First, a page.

This Passionate Teeter Totter-er

In grade school my friends and I went through a teeter totter phase.  Our main goal in teeter tottering: to see how high we could bump the other person into the air.  I do not know how we managed to always land our butts back on the teeter totter after bouncing such unhealthy distances from that board.  I am amazed we never broke an arm or cracked a rib flying off the end of the teeter totter and catapulting through the air to land on the very firm ground below.  We tempted fate every recess but somehow came out safe on the other side.  The outcome could have gone either way.

My point is.

I have a problem with exercise.  Exercise becomes obsessive and compulsive very easily for me.  I  used exercise as a calorie scorcher by increasing the minutes of exercise exponentially until only ED’s permission made it okay to stop.  I never allowed myself to back down from minutes of exercise from one day to the next, at the very least maintaining minutes while more often increasing.  I let exercise rule my mood, my time, my relationships.  I used it as a crutch, an excuse, and a pride-booster.  I drove my body into the ground by never giving myself a chance to recover, never taking time off for injury, never making my need for sleep a priority.  ED created a teeter totter called exercise in my life, and the higher I bounced to achieve ED’s main goal of control, the more I tempted that fate of a catapult to catastrophe.  I bounced so high that even landing back on the teeter totter took my breath away.  But I flew right back up the next  day, too oblivious to the danger I was putting my body into each time I bounced and landed.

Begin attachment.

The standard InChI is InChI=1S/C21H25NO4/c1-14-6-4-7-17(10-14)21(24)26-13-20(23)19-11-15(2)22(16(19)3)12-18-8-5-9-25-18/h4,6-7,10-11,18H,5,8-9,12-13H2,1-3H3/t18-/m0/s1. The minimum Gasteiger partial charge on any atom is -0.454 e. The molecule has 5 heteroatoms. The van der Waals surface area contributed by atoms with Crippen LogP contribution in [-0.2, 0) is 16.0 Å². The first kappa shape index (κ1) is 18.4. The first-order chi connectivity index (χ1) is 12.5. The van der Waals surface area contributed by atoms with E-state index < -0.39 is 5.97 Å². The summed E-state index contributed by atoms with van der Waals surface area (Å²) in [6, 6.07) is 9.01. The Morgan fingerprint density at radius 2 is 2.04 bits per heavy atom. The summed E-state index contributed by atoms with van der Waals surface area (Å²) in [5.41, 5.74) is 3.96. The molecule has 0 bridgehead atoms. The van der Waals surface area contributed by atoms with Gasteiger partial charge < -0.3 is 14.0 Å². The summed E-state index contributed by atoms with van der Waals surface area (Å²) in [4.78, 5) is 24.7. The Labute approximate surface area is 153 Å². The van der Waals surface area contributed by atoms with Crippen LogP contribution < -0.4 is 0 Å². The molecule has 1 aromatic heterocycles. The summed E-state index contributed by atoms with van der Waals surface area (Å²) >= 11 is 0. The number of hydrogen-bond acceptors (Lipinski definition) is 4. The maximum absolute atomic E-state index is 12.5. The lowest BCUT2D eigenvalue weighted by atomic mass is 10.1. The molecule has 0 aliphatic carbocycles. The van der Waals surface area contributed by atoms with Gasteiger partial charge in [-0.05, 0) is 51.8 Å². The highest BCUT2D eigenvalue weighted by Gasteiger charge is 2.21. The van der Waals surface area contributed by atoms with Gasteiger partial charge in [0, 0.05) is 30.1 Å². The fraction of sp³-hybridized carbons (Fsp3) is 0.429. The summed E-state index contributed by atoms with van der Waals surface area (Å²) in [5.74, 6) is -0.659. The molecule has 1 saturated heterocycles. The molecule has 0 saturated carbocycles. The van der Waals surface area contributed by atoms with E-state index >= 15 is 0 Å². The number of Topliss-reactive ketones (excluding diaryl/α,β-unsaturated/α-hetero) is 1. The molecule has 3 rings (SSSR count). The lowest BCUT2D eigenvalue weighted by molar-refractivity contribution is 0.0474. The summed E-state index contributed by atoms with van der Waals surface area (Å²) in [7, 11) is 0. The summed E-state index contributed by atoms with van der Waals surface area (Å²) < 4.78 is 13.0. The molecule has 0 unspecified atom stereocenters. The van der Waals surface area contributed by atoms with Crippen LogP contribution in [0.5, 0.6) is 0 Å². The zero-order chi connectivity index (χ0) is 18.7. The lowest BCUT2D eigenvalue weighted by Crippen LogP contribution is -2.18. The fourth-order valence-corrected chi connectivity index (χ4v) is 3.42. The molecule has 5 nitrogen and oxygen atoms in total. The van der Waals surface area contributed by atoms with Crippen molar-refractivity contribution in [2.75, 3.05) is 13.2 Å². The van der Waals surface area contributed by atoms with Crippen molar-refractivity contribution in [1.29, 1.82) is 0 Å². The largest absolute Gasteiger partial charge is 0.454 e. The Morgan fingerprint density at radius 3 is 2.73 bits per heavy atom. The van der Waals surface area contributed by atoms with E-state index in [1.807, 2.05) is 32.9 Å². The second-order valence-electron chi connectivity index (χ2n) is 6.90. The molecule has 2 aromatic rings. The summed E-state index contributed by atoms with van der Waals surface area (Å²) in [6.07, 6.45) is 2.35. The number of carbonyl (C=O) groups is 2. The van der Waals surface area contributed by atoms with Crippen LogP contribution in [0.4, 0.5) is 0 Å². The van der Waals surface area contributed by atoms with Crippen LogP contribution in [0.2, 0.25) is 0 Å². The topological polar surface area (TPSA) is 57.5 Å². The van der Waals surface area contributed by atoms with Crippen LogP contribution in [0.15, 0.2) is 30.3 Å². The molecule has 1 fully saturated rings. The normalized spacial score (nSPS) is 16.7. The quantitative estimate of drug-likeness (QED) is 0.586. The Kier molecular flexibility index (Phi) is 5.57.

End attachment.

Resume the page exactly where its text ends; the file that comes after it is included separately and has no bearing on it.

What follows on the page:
Until my teeter totter cracked in half.  And I landed with a thud, wind knocked out of me, head spinning from the sudden jolt.  I almost died.  Period.  ED’s need for control in the form of exercise took a fun child’s toy, a playground staple, a seemingly harmless ride and turned it into a life threatening obsession.  And it cracked.  I hit bottom and had nowhere else to go.  Suddenly the destructive behavior I was pretending was for fun came full circle until I realized that I was taking my life in my own hands with every free-falling bounce.  And I couldn’t stop myself.  I was addicted.  I was ruled by it.  I needed it because ED said so.

When I dropped, finally caught my breath, and rolled off, I didn’t think I’d ever want to get on a teeter totter again.  I was scared of it.  I was scared by the out of control bounce that deceived me into a false sense of fun and safety.  I watched the replay tapes and saw the bounces bordering on insanity.  Who would push their body to the outer limits without even glimpsing the consequences, without even acknowledging the chance of disaster or even death?  ED took an innocent recess activity, he took the simple joy of running, and turned it into an ugly thing.  And now I’m scared to get back on.

The weather is turning beautiful.  Yet I still drive to Snap to run on the treadmill or climb on the stair stepper where I know a clock will maintain my minutes and watchful eyes will maintain my sanity.  I drive to Snap to avoid the teeter totter of obsession that I am deathly afraid to find myself back on.  But the weather is beautiful.  I see the sunrises out the windows while I’m on the treadmill.  I see the vivid green of grass and trees against the deep morning blue of the sky.  I smell the air that can only come on those summer mornings when the day is new and the air simply feels like a warm blanket.  I hear the sound of birds, thrilled to be able to fill the morning with song before the world wakes up to drown them out.  I remember what it feels like to run when running is pure and free and simple.